Five Terrifying Things About Getting Published
After years of writing journal entries only you ever read, book and music reviews seen only by you, or novels and short stories with an audience of precisely one, you finally hit one out of the park: you’re about to be a published writer! But more often than any of us care to admit, we’re far from joyful at the prospect. We’re terrified. As the wretched day approaches when the magazine comes out, or the website puts your work up, or the books are due to arrive at the bookstores, all you want to do is hide. And possibly scream. I once left the country the day one of my books was published. It was just too frightening to stay at home, though in retrospect I realize that pulling a blanket over my head and living on Chinese delivery for a week would have been a cheaper alternative.
Here are five scary things about seeing your work in print. If you’d like to share your own private nightmares with us, be my guest and leave a comment below – if you dare.
1. Everybody Will Hate It
This one’s so obvious I feel more than slightly humiliated pointing it out. But it’s surely the most common fear among writers, and it cries out to be included in any list of writerly terrors. We may adopt a pose of studied cool as the pub date approaches, an attitude of brazen nonchalance, but anyone who checks out our medicine cabinets during this time will find three-month supplies of Pepto-Bismol, Kaopectate, Alka-Seltzer, and Valium. I can name the months and years during which I prayed for heroin to be suddenly legalized and available at Rite-Aid without a prescription.
We write because we want our work to be liked, admired, even envied. Why else would we put ourselves through unending pain to get something decent down on paper – something we’re not totally ashamed of? Publishing brings our fear of rejection into stark relief. You can act the role of Mr. Hipster Poet or Ms. Groovy Film Critic only so long before someone insists on reading your work. And when we finally have a clipping or a web address to point to in answer to these pushy so-called friends, many of us would rather strip off all our clothes and run naked into traffic than honor the request. They might hate it. The might hate me. They won’t take me seriously any more. They’ll laugh at it – and at me. My life is falling to pieces. Why didn’t I go to law school? How can I burn all the copies of the atrocity known as my novel? This is the stuff of Writers’ Horror Theater, a solitary game of the diseased mind. You must never, ever play this game with anyone else. It’s just too mortifying.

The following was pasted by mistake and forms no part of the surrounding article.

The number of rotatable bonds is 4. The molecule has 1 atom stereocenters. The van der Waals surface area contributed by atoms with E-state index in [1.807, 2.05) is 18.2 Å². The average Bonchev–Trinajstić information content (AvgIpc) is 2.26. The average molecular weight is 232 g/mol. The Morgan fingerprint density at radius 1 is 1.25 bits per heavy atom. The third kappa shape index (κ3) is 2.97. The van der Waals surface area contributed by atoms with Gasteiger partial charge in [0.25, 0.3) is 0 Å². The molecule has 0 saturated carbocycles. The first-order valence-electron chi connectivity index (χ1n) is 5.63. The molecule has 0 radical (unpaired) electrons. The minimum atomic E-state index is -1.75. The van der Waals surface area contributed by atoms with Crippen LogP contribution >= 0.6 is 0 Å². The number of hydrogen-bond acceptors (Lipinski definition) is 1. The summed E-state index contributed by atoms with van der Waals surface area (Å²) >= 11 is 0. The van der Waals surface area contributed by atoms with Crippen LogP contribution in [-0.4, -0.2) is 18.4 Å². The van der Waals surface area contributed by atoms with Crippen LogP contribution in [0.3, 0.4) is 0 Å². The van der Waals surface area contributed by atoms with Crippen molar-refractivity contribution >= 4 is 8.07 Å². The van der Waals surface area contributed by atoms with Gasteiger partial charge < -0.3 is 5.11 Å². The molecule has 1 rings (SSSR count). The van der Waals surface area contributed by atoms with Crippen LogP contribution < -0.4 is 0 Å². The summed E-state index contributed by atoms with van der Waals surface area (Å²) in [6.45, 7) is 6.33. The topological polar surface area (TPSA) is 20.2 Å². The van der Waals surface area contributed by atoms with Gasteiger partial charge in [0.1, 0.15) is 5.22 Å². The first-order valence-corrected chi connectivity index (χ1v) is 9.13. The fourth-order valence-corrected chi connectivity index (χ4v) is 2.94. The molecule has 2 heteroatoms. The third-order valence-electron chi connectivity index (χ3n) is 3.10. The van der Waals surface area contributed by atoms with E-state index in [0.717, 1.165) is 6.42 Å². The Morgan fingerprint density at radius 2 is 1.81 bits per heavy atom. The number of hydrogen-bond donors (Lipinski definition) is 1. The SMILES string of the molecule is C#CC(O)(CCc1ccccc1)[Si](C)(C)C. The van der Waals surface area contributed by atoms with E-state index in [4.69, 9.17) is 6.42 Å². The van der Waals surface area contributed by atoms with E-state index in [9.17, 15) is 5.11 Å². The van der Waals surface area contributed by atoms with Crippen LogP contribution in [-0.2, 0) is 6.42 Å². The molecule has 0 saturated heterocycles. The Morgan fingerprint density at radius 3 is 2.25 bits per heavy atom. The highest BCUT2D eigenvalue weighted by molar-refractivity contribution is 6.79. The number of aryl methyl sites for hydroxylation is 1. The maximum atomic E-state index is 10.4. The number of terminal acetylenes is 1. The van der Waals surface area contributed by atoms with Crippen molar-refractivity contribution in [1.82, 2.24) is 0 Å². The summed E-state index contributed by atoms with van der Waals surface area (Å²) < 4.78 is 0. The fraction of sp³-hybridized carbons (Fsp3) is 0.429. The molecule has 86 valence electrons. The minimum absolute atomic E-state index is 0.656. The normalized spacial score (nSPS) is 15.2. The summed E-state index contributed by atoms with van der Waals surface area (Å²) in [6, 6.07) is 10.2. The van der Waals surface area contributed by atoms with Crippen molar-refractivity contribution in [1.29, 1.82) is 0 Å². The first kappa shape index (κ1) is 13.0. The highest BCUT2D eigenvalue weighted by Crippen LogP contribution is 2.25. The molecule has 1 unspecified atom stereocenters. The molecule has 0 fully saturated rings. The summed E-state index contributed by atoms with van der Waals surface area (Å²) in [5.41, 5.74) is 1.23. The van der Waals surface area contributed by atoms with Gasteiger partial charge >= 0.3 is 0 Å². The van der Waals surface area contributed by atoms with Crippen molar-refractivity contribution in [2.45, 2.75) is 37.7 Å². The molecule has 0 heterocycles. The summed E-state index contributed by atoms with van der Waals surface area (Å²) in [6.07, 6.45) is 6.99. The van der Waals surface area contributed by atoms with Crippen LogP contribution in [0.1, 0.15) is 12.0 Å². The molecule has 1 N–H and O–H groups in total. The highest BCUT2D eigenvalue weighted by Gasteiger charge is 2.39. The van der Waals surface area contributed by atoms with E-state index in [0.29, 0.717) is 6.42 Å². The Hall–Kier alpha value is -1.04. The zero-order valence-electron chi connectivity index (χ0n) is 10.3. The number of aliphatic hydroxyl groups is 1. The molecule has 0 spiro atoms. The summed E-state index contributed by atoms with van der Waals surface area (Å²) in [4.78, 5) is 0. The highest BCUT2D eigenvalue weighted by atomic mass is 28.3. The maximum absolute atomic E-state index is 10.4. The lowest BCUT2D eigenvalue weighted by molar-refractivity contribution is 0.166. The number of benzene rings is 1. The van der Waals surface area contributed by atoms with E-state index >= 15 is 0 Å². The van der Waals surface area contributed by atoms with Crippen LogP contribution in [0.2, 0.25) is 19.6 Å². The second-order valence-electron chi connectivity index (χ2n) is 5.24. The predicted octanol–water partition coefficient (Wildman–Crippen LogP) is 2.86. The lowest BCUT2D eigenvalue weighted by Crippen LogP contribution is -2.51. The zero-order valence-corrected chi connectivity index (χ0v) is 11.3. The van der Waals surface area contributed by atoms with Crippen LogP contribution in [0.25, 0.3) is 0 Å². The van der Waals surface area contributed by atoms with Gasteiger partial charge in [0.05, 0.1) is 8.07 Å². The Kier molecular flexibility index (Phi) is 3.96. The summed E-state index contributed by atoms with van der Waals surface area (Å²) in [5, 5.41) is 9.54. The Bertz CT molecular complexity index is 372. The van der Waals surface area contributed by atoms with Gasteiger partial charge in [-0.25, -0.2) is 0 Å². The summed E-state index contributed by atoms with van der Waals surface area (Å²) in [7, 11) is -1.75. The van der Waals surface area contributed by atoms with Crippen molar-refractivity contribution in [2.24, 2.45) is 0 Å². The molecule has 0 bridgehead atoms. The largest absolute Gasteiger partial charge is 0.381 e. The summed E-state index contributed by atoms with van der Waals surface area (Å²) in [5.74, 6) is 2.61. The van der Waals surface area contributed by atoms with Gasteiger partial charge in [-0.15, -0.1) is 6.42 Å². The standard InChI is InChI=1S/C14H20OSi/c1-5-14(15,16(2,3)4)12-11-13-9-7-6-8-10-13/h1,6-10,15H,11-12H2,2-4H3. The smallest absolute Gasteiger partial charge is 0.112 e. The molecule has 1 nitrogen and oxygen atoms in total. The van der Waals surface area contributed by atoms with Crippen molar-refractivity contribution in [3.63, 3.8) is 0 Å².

2. The Reviews Will Be Beyond Devastating
My own now-not-so-secret shame is that beginning a few weeks before a new book’s pub date I tend to “write” fiercely negative reviews of the book in my head. The “authors” of these reviews are generally other writers with whom I have had unpleasant dealings, and my imagined reviews are their delicious opportunity to fuck me right over. And they do. I launch this sick game with an all too real quote from a well-known New York editor about my proposal for my first biography: “There should definitely be a new biography of Billy Wilder, but Ed Sikov has neither the wit nor the talent to write it.” (That is exactly what her rejection letter said. I would reproduce it as an illustration for this article but I burned it in a certain dark ritual of which I am not proud.) The reviews take their cue from that hideously memorable quote. But that’s just the beginning. You can really slice and dice yourself into bloody shreds if you get going. “Silly beyond words….” “Mr. Sikov drags what few readers he will have through a tedious recitation of every movie Bette Davis ever made, including the dogs, of which there are many.” “Peter Sellers was one sick human being, but he’s a model of sanity compared to the mentally challenged and profoundly unfunny idiot who wrote this new biography.” You get the idea.
3. Even Worse: There Will Be No Reviews or Any Attention at All